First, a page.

How do we hear and interpret the sounds coming into the ears?   It’s a question that Donata Oertel, professor and interim director of the Department of Physiology at the University of Wisconsin-Madison, has spent her career studying.  I sat down with Oertel in an attempt to understand this sense that many of us take for granted every day.

Oertel explains that when we hear sounds, we receive two important pieces of information – where the source of the sound is and what that sound means.  But the ear itself does not carry out these functions.

“From the signals that come from the ear, the brain has to extract the information it needs,” explains Oertel, “It turns out these are quite complicated computations.”

Our ears are far apart from each other on our heads for good reason.  When sounds come from the side, they will reach the near ear a little bit earlier than they reach the far ear.  If the sound is at a high frequency, it will also be louder in the near ear.

“These time and intensity differences sensed by the ear give our brains the cues to compute the location of the source of a sound in the horizontal plane,” says Oertel.  “But that process doesn’t help us determine where the sound is coming from in the vertical plane.”

Oertel explains that to locate a sound in the vertical plane, the asymmetry of our ears is important.  Our ears are asymmetrical, both top to bottom and front to back.  As sounds coming from various locations impinge on the ear at different angles, they interact with the ear differently and give the brain spectral cues.  The cues change as the elevation of the sound source changes, and we can then locate the source in the vertical plane.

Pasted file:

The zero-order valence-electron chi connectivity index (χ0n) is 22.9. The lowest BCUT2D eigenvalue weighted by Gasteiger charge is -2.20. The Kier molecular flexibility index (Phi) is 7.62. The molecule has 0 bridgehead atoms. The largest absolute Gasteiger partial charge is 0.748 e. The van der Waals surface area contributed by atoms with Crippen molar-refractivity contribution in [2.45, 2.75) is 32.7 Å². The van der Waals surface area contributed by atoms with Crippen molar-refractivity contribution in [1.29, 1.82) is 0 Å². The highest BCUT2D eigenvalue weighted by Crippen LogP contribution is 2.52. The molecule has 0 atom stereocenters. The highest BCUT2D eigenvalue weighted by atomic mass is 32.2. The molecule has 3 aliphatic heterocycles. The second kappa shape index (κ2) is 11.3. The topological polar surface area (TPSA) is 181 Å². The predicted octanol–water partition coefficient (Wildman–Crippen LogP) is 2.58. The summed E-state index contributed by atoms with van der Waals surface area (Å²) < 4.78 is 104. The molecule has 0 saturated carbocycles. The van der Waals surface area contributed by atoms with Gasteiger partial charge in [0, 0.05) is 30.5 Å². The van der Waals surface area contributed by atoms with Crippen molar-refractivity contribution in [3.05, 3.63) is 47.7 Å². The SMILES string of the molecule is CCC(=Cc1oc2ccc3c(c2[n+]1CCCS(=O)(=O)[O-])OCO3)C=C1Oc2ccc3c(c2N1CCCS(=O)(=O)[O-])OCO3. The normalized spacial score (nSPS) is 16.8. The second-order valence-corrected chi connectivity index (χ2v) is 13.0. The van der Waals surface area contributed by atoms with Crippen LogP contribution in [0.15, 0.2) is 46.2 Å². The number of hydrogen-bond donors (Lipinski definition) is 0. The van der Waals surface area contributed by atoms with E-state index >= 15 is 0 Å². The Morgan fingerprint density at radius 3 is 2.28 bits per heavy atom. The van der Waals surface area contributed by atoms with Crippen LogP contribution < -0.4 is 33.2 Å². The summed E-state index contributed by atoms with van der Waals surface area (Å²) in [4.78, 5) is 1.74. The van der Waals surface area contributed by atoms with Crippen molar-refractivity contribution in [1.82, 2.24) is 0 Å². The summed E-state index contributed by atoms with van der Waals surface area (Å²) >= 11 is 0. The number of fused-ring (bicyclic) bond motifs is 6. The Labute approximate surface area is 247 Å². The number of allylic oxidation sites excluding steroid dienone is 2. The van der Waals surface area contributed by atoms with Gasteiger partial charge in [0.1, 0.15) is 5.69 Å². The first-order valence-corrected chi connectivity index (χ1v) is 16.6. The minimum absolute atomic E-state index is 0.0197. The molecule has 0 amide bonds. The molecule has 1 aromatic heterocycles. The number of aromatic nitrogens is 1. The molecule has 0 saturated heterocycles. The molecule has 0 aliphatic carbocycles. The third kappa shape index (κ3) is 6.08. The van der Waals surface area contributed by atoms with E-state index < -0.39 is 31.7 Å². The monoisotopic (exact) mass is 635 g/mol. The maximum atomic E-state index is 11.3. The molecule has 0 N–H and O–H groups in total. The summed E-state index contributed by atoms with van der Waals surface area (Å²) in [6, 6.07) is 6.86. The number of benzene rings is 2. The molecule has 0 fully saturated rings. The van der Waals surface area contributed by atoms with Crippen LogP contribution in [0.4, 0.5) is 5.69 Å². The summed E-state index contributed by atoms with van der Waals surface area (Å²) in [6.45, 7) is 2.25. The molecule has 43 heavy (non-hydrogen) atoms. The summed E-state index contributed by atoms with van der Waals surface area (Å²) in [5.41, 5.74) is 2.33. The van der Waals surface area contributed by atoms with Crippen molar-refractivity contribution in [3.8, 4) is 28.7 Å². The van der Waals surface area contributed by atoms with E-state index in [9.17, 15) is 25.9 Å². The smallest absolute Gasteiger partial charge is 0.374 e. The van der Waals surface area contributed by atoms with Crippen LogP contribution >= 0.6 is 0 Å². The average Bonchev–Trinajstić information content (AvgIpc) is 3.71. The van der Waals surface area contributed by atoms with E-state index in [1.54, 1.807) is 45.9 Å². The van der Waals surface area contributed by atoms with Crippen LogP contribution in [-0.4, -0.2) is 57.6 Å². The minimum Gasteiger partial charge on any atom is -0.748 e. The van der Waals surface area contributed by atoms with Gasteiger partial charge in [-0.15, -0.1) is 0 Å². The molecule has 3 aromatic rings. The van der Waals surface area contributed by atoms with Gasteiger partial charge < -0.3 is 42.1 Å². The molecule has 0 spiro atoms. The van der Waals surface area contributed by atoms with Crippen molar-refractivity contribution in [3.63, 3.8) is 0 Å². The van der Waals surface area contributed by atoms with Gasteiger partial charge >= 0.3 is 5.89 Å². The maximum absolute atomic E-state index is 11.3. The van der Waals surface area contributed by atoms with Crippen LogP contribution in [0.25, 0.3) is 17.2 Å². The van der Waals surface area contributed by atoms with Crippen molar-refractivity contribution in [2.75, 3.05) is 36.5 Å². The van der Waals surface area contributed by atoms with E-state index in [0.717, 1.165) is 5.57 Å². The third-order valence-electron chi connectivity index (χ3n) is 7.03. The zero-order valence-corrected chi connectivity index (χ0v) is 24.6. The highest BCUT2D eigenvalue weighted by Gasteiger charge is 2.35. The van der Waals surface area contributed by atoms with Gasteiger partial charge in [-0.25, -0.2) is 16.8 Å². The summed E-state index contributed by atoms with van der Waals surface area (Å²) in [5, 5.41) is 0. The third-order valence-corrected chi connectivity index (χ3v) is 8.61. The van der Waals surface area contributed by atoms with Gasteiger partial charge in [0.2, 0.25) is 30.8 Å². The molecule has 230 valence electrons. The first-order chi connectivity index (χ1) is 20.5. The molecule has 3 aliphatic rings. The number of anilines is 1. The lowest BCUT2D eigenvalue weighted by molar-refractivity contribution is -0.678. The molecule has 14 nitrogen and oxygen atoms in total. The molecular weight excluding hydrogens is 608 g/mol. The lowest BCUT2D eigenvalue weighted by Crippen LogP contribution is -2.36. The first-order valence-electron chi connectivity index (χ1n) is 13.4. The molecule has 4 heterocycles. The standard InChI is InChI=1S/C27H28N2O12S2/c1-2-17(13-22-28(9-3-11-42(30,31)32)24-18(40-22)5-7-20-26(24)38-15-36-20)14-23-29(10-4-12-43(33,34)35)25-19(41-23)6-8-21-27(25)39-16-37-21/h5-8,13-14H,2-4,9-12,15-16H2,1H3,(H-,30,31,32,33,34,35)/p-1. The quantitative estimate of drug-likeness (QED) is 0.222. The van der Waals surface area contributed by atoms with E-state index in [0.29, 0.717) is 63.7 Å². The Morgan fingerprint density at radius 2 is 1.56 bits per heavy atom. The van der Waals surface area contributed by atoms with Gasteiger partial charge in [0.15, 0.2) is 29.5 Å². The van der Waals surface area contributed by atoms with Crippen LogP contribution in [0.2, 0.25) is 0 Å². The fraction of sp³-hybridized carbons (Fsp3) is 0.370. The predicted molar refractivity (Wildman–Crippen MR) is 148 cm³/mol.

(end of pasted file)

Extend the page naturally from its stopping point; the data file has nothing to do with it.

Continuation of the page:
Being able to hear a sound and locate the source is a great skill, but once a sound is heard, the brain must work to interpret it.  The question of how this happens was a new concept when Oertel began working in the auditory system, a field dominated by engineers in the late 1970s.

“Engineers described, where as I wanted to ask.  I wanted to ask why it was that these brain circuits were doing what they were doing,” says Oertel.

To find answers to the “why” questions, Oertel and her lab study the brains of mice.  Electrophysiological recordings can be taken from the part of the brain where the auditory nerves terminate, giving Oertel and her colleagues information about the neurons and how they are processing auditory messages.

Oertel’s hard work and knowledge of the brain have led to a number of interesting findings, including a circuit in the auditory pathway of the brain which Oertel believes functions to suppress echoes.  Sounds come directly from a source to our ears, but they also bounce off walls around us.  To accurately hear the sound and locate its source, we must suppress the echoes.

“I think one part of that ability comes from a brain circuit which receives a first excitation and then inhibits further signals,” explains Oertel.  “In this way, we can use the first signal but ignore the subsequent signals to accurately process the sound.”

So the next time you are walking through a crowd of people or trying to spot a bird you hear, stop and appreciate your ability to determine the direction from which sounds are coming.  And when a friend calls your name from through the crowd, be grateful you can pinpoint that person without calling for a search party.